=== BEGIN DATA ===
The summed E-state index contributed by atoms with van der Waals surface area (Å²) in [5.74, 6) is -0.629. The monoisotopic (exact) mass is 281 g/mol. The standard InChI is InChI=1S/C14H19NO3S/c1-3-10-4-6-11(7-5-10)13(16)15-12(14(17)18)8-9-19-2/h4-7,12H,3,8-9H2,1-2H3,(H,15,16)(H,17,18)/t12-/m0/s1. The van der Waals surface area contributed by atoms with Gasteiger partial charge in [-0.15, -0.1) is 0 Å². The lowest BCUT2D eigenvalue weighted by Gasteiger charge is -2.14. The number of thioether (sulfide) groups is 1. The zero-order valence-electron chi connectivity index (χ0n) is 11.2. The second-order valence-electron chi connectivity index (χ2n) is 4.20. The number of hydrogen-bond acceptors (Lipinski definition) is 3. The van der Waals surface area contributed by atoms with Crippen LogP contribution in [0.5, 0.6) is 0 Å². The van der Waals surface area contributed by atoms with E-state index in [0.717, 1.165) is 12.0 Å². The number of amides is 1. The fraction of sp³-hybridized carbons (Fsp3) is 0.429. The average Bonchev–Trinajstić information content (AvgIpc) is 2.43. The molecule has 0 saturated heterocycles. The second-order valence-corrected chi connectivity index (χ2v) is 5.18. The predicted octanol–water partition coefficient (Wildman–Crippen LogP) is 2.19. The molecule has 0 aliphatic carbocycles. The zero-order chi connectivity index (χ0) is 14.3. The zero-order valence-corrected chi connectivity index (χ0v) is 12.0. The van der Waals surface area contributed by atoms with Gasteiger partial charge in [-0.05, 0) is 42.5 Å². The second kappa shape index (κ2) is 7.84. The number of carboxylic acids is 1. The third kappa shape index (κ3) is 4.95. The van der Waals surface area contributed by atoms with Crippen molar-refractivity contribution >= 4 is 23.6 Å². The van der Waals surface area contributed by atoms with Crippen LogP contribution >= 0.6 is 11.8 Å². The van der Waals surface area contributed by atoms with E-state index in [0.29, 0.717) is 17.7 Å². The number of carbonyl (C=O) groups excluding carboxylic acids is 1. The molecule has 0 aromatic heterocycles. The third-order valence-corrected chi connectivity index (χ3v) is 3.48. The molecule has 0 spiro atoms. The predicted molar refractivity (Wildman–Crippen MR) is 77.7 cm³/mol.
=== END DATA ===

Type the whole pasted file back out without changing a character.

The summed E-state index contributed by atoms with van der Waals surface area (Å²) in [5.74, 6) is -0.629. The monoisotopic (exact) mass is 281 g/mol. The standard InChI is InChI=1S/C14H19NO3S/c1-3-10-4-6-11(7-5-10)13(16)15-12(14(17)18)8-9-19-2/h4-7,12H,3,8-9H2,1-2H3,(H,15,16)(H,17,18)/t12-/m0/s1. The van der Waals surface area contributed by atoms with Gasteiger partial charge in [-0.15, -0.1) is 0 Å². The lowest BCUT2D eigenvalue weighted by Gasteiger charge is -2.14. The number of thioether (sulfide) groups is 1. The zero-order valence-electron chi connectivity index (χ0n) is 11.2. The second-order valence-electron chi connectivity index (χ2n) is 4.20. The number of hydrogen-bond acceptors (Lipinski definition) is 3. The van der Waals surface area contributed by atoms with Crippen LogP contribution in [0.5, 0.6) is 0 Å². The van der Waals surface area contributed by atoms with E-state index in [0.717, 1.165) is 12.0 Å². The number of amides is 1. The fraction of sp³-hybridized carbons (Fsp3) is 0.429. The average Bonchev–Trinajstić information content (AvgIpc) is 2.43. The molecule has 0 saturated heterocycles. The second-order valence-corrected chi connectivity index (χ2v) is 5.18. The predicted octanol–water partition coefficient (Wildman–Crippen LogP) is 2.19. The molecule has 0 aliphatic carbocycles. The zero-order chi connectivity index (χ0) is 14.3. The zero-order valence-corrected chi connectivity index (χ0v) is 12.0. The van der Waals surface area contributed by atoms with Gasteiger partial charge in [-0.05, 0) is 42.5 Å². The second kappa shape index (κ2) is 7.84. The number of carboxylic acids is 1. The third kappa shape index (κ3) is 4.95. The van der Waals surface area contributed by atoms with Crippen molar-refractivity contribution >= 4 is 23.6 Å². The van der Waals surface area contributed by atoms with Crippen LogP contribution >= 0.6 is 11.8 Å². The van der Waals surface area contributed by atoms with E-state index in [0.29, 0.717) is 17.7 Å². The number of carbonyl (C=O) groups excluding carboxylic acids is 1. The molecule has 0 aromatic heterocycles. The third-order valence-corrected chi connectivity index (χ3v) is 3.48. The molecule has 0 spiro atoms. The predicted molar refractivity (Wildman–Crippen MR) is 77.7 cm³/mol.